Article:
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(1-8) Now upon the first day of the week.—See Notes on Matthew 28:1-4; Mark 16:1-4.
Very early in the morning.—The original has a more poetic form “in the deep dawn,” agreeing with “while it was yet dark.” The last clause, “certain others with them,” is not found in the best MSS., and may have been inserted by transcribers to bring in the second group, who are named in the other Gospels, but not in this.
(2) And they found the stone rolled away .—The narrative is less vivid and detailed than St. Mark’s; possibly, we may believe, because St. Luke’s report may have come, not from one of the Maries, but from Joanna (named in Luke 24:10). or Susanna, who were less prominent, and might only have heard of what had passed from others.
(4) Two men stood by them.—St. Mark and St. Matthew mention one only. Had St. Matthew given the two, it might have been urged by adverse critics that this duplication of phenomena, as in the case of the demoniacs (Matthew 8:28), and the blind men at Jericho (Matthew 20:30), was an idiosyncrasy of his. As it is, we must suppose that each set of informants—the two Maries, and the “others” from whom it seems probable that St. Luke’s report was derived—described what they themselves had seen. At such moments of terror and astonishment, perception and memory are not always very definite in their reports.
(5) Why seek ye the living among the dead?—Better, as in the margin, Him that liveth. The question was enough to change the whole current of their thoughts. The Lord whom they came to honour as dead was in very deed “living,” was emphatically “He that liveth,” alive for evermore (Revelation 1:18). The primary meaning of the words is, of course, limited to this; but like the parallel, “let the dead bury their dead” (see Note on Matthew 8:22), they suggest manifold applications. It is in vain that we seek “Him that liveth” in dead works, dead formulæ, dead or dying institutions. The eternal life that is in Christ is not to be found by looking into the graves of the past in the world’s history, or in those of our individual life. In both cases it is better to rise, as on the “stepping-stones of our dead selves,” to “higher things.”
(6) Remember how he spake unto you.-The direct appeal to the memory of the women is peculiar to St. Luke, and shows us what does not lie on the surface of the Gospel history, that they, too, were among those to whom were uttered the prophecies of the Passion and the Resurrection of which we read in Luke 9:43-45. In the words of Matthew 28:6, “He is risen, as He said,” we have an indirect reference of the same character.
(7) Into the hands of sinful men.—The adjective does not appear in the earlier report. It is probably used here, more or less, in its popular Jewish meaning, as applied to “sinners of the Gentiles” (Galatians 2:15).
(8) And they remembered his words.—It would be better to end the previous verse with a fullstop, and begin the next sentence, And they returned. . . .
(9-11) To all the rest.—So Matthew 28:8 as to “the disciples,” as a wider term than “Apostles.” We may naturally think of many at least of the Seventy as being among the “rest.”
(10) Mary Magdalene, and Joanna.—St. Luke alone names the latter in the Resurrection history, as he alone had named her before, as following our Lord in Galilee (Luke 7:2). It is not an unreasonable inference from this that she was probably his chief informant.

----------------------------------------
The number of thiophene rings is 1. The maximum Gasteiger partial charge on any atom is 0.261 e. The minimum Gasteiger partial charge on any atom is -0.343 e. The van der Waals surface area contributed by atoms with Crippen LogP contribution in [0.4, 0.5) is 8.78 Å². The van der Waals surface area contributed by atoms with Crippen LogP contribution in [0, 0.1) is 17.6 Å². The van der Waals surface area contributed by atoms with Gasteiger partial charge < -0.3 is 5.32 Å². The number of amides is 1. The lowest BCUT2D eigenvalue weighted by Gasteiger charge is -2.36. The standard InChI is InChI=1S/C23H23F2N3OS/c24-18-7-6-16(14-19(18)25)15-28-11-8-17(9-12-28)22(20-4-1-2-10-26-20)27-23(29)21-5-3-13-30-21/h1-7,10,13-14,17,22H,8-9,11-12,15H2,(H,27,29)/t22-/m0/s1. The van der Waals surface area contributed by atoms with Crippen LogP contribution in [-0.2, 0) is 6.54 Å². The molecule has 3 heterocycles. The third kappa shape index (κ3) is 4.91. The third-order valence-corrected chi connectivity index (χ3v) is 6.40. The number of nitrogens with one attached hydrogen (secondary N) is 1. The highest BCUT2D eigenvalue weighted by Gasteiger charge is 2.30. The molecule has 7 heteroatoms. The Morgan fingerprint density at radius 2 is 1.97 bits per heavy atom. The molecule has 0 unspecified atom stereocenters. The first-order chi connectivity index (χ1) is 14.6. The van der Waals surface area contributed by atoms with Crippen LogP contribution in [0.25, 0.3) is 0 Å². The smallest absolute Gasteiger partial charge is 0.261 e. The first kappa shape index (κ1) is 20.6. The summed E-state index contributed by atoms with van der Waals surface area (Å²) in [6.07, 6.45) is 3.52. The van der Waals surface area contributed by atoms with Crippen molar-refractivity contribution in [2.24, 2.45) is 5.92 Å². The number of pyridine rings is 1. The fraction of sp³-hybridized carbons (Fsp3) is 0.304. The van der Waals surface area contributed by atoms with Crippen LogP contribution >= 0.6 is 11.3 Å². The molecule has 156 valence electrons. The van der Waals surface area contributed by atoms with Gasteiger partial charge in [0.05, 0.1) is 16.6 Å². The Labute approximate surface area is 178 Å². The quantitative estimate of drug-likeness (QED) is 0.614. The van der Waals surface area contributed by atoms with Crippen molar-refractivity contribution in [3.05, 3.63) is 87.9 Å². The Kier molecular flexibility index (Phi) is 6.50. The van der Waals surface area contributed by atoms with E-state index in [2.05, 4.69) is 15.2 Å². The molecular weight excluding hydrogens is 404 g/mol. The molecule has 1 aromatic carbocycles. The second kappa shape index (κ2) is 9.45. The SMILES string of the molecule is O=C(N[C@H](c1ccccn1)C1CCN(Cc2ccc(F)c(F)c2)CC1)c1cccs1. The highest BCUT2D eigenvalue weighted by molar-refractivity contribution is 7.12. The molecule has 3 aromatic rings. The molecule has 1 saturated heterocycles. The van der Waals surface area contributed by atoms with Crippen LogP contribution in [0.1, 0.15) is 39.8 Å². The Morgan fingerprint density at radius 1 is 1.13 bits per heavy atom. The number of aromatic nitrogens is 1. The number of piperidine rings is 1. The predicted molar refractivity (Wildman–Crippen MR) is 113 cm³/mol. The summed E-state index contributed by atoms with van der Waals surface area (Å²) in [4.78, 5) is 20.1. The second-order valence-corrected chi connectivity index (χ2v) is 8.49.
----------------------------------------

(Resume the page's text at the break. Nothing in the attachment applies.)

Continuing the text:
(11) Idle tales.—The one Greek word which is thus rendered occurs nowhere else in the New Testament. It is applied strictly to the trifling, half-idiotic babble of dotage.
(12) Then arose Peter.—See Notes on John 20:3-10. The fact of Peter’s visit to the sepulchre is common to St. Luke and St. John, but the former does not mention the companionship of the beloved disciple. On the assumption of Joanna being St. Luke’s informant, we can understand that she told what she remembered, Peter’s impetuous rush to the sepulchre, and did not notice that he was followed by his friend.
Stooping down.—The word was sometimes used alone, as in James 1:25, 1 Peter 1:12, for the act of stooping down to look.
(13) And, behold, two of them.—The long and singularly interesting narrative that follows is peculiar to St. Luke, and must be looked upon as among the “gleaning of the grapes,” which rewarded his researches even after the full vintage had apparently been gathered in by others. The Emmaus in Galilee, about a mile from Tiberias, was famous for its medicinal warm springs (Jos. Ant. xviii. 2, § 3; Wars, iv. 1, § 3), and had the narrative referred to it, we might have supposed St. Luke to have visited it on that account. We have no record of any such springs in the Emmaus near Jerusalem, which is also named by Josephus (Wars, vii. 6, § 6) as at a distance of sixty stadia, or furlongs, from Jerusalem. The name, however, was probably, as Josephus states (as above), significant, connected with the modern Arabic term, Hammâm, or Hummum, for a “bath,” and indicating, therefore, like the Latin “Aquae,” or the French “Aix,” the presence of such springs, and if so, the same hypothesis may fit in here. In the case of the Emmaus (afterwards Nicopolis), in the plain of Philistia, there was a fountain mentioned by early writers as famous for its healing powers (Euseb. Chron. 41). We can hardly doubt, from the prominence given to the name of Cleopas, that he was St. Luke’s informant. We are not told when the disciples started, but as it was “towards evening” when they reached Emmaus, it could not well have been before their noontide meal. The fulness with which the whole account is given may well lead us to think of it as taken down at the time from the lips of the narrator.